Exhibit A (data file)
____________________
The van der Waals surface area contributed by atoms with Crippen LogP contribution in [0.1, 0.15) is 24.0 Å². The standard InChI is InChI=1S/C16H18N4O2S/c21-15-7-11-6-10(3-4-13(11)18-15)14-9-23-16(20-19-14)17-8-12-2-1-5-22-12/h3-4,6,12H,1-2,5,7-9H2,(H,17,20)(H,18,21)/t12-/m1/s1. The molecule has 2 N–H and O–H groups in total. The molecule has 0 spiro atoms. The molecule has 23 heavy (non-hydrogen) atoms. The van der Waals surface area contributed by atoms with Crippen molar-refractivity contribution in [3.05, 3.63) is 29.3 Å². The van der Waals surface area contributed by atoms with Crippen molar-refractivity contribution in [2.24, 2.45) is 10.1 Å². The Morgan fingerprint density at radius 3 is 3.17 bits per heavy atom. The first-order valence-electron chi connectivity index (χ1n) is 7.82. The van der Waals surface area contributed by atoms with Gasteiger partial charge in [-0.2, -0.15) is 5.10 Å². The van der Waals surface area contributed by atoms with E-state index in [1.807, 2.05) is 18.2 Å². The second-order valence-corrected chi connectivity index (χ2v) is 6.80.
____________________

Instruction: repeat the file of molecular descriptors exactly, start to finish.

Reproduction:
The van der Waals surface area contributed by atoms with Crippen LogP contribution in [0.1, 0.15) is 24.0 Å². The standard InChI is InChI=1S/C16H18N4O2S/c21-15-7-11-6-10(3-4-13(11)18-15)14-9-23-16(20-19-14)17-8-12-2-1-5-22-12/h3-4,6,12H,1-2,5,7-9H2,(H,17,20)(H,18,21)/t12-/m1/s1. The molecule has 2 N–H and O–H groups in total. The molecule has 0 spiro atoms. The molecule has 23 heavy (non-hydrogen) atoms. The van der Waals surface area contributed by atoms with Crippen molar-refractivity contribution in [3.05, 3.63) is 29.3 Å². The van der Waals surface area contributed by atoms with Crippen molar-refractivity contribution in [2.24, 2.45) is 10.1 Å². The Morgan fingerprint density at radius 3 is 3.17 bits per heavy atom. The first-order valence-electron chi connectivity index (χ1n) is 7.82. The van der Waals surface area contributed by atoms with Gasteiger partial charge in [-0.2, -0.15) is 5.10 Å². The van der Waals surface area contributed by atoms with E-state index in [1.807, 2.05) is 18.2 Å². The second-order valence-corrected chi connectivity index (χ2v) is 6.80.